Most vision statements I’ve seen in fact aren’t vision statements. They are aspirations, inspirations, or slogans. Something businesses would publish on their websites. But nowhere close to being a vision in the sense of this definition:
Vision can best be defined as an organization’s desired state at a certain point in the future.
Function: It paints a picture that engages and motivates people.
Characteristics: It addresses the hearts and brains of key stakeholder groups.
In my experience, the sweet spot of a great vision lies where three balanced pairs of elements overlap: Heart & Brain, Detail & Aspiration, and Purpose & Measurability.
The three pairs of a balanced vision
Heart & Brain
A great vision touches your heart and brain. Address your stakeholders’ rational thinking and charge the vision emotionally. Emotions are crucial in embracing or rejecting a vision.
Detail & Aspiration
Avoid the temptation to write a marketing-style vision statement; instead, craft what I call a ‘working vision’ – multiple sentences. Your vision statement needs to be specific, something you can work toward. A wishy-washy statement is unlikely to inspire action. Be aspirational, painting a picture that people want to help bring to life.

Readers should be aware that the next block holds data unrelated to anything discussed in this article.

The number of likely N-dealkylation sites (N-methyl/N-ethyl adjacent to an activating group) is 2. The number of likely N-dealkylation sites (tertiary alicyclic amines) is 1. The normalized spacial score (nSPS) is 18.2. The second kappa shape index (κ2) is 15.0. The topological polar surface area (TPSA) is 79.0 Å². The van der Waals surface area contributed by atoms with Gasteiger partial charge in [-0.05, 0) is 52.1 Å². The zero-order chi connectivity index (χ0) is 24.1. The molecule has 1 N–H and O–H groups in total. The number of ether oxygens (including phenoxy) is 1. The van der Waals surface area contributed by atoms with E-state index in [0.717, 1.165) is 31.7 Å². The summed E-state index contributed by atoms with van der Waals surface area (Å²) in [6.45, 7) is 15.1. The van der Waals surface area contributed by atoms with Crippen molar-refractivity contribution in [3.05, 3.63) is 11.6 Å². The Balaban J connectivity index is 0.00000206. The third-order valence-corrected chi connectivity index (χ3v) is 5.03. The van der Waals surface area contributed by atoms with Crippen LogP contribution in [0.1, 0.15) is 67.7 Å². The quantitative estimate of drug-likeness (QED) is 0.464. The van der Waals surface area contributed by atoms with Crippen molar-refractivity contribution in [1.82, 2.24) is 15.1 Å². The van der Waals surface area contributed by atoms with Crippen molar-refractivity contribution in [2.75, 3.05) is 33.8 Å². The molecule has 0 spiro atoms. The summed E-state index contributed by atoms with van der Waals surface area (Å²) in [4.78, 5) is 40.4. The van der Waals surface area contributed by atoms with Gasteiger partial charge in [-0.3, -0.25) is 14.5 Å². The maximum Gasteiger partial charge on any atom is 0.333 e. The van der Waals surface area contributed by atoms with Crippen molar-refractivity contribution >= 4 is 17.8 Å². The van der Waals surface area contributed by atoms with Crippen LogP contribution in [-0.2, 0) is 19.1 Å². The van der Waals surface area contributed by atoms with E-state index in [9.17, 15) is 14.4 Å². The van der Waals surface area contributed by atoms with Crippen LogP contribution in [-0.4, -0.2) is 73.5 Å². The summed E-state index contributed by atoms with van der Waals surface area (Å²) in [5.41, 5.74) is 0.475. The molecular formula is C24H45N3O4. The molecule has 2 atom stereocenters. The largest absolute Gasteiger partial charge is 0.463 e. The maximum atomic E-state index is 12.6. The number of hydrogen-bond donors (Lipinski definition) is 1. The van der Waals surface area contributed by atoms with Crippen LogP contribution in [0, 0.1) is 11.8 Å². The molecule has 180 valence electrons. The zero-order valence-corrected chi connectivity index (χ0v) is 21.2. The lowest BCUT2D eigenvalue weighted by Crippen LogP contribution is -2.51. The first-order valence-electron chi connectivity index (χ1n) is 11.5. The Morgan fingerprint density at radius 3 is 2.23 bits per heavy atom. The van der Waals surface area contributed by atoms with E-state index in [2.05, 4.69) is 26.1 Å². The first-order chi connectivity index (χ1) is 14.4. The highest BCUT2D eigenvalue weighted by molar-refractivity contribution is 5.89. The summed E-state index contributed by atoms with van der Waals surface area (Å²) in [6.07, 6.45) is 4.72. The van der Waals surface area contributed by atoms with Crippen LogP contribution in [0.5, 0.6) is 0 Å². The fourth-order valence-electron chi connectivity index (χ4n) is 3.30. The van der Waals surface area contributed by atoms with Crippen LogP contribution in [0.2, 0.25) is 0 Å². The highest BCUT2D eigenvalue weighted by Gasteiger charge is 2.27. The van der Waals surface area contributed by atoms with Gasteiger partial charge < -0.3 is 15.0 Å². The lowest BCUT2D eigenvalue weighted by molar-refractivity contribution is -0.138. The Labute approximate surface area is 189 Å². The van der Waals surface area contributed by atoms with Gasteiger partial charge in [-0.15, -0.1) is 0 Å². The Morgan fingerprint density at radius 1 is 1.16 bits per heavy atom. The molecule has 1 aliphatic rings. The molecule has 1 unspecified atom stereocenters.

Purpose & Measurability
The caveat to loading your vision with purpose is to avoid sounding vague. A jargon-heavy vision won’t inspire people. The antidote: be specific about what you want to achieve and how it links to your purpose and desired impact. Also, add figures about how much and by when you want to achieve the desired state.
Example of a balanced vision statement
For a company in the healthcare industry, a nondescript vision may state that they profitably provide life-saving healthcare logistics to those in need. A more compelling version of that vision based on the three balanced pairs could look like this:
By the end of [add year], doctors and cancer patients in [add target market] trust us as their No. 1 partner for affordable, life-saving drugs. We have become the employer of choice for top talent, based on an award-winning, people-focused performance culture. We cross $[add number] in turnover, with a [add number] percent RoS in the U.S. and Canada.
Main image by Markus Spiske